The story of Action Comics suddenly becomes a lot more conventional, as Superman defends innocents from Lex Luthor’s machinations. There’s some nonsense here, like the military apparently going along with Luthor swinging wrecking balls at inhabited buildings (even if those buildings are slated for demolition), tanks firing in an urban area, and silliness such as fully automated helicopters and electrified nets.

But even here, at the comic’s weakest and most cliched, Morrison emphasizes how Superman defends the innocent. He’s appalled at the way his attackers don’t seem to care for civilians, and he endeavors to defend them. The civilians, in turn, bravely defend Superman on the street, helping him escape.

In other words, Superman is a hero. He might go against the law, but he stands for regular, good people. As revolutionary as this take on Superman may be, Morrison hasn’t changed that, and that’s to his credit. Of course, such a sequence is especially important because Superman has threatened a man’s life and violated the law. But more than that, the sequence establishes what a super-hero is. And this is especially important because this issue is the first one, designed to function as someone’s introduction to the character and even to super-hero comics.

Yet such a sequence is fairly rare these days. It’s not in Justice League #1, for example. There, even as Gotham is being drowned in a hail of gunfire and flames, the most we get is a single panel in which Green Lantern bothers to put out the fires. There’s not a single image of a family fearing these flames, nor screaming as machine-gun fire tears through their window. In fact, neither Batman nor Green Lantern mentions the civilians being endangered, even as they put out the fires. It doesn’t enter their mind.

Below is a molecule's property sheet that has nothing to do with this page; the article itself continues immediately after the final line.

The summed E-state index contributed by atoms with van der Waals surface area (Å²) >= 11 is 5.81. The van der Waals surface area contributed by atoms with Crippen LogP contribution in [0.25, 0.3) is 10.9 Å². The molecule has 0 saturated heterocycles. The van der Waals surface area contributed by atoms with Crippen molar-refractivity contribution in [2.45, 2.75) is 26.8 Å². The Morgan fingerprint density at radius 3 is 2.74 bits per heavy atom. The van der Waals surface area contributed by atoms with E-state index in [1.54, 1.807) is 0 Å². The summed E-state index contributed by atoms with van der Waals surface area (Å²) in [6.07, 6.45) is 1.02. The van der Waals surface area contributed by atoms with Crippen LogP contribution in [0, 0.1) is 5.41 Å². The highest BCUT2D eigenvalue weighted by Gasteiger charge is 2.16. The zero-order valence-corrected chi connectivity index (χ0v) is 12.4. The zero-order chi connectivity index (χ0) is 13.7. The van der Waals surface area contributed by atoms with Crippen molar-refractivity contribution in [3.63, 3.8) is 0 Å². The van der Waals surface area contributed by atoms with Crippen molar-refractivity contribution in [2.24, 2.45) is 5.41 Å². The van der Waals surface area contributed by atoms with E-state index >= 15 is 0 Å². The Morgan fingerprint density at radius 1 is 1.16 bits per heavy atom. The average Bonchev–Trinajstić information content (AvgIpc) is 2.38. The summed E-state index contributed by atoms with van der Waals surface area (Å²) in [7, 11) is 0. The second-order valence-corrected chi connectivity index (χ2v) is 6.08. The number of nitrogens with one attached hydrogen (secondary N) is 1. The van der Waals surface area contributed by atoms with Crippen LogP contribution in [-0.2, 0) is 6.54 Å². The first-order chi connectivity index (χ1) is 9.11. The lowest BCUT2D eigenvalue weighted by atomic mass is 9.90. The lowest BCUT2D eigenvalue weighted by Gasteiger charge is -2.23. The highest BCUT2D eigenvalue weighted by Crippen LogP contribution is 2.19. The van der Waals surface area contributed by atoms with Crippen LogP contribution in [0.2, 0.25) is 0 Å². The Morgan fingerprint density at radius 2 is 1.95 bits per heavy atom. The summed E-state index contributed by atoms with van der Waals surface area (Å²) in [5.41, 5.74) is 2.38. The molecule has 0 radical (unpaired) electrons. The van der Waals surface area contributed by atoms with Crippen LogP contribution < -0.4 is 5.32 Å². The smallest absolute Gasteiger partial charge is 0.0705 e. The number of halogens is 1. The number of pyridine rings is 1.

And there, Green Lantern is introduced by using deadly force on strangers, with no sign that the comic is even aware of the terrible moral implications of such an act. It’s an act which in Action Comics #1 would align Green Lantern with the story’s villains.

After returning home and changing into his Clark Kent persona, Morrison establishes Kent’s personality and that he’s often late with the rent. Rags Morales admirably depicts his landlord, a middle-aged woman, as a real person and not a gorgeous 20-something.

While not a stunning sequence, there’s intelligence here too. Dialogue casually discusses how Superman stopped a wife-beater, which further characterizes Superman for the new reader but also refers to the aforementioned sequence from the original Action Comics #1. In this way, Morrison demonstrates, in the story itself, that his new take on Superman is legitimate, rooted in and respectful of the character’s history.

Superman then has to stop a runaway elevated train, in a sequence that echoes both Batman Begins and Spider-Man 2. Like the earlier attacks on Superman, it’s not the issue’s strongest sequence, and the art seems to get strangely cartoony in places, as if some of it was rushed. (Although it does contain a great panel in which Superman says “ow” very softly.)

Still, the sequence serves its function. It also briefly establishes Jimmy Olsen and Lois Lane, as well as Superman’s concern for them. More surprisingly, Clark Kent is said to be working for a rival paper, having not yet joined the Daily Planet.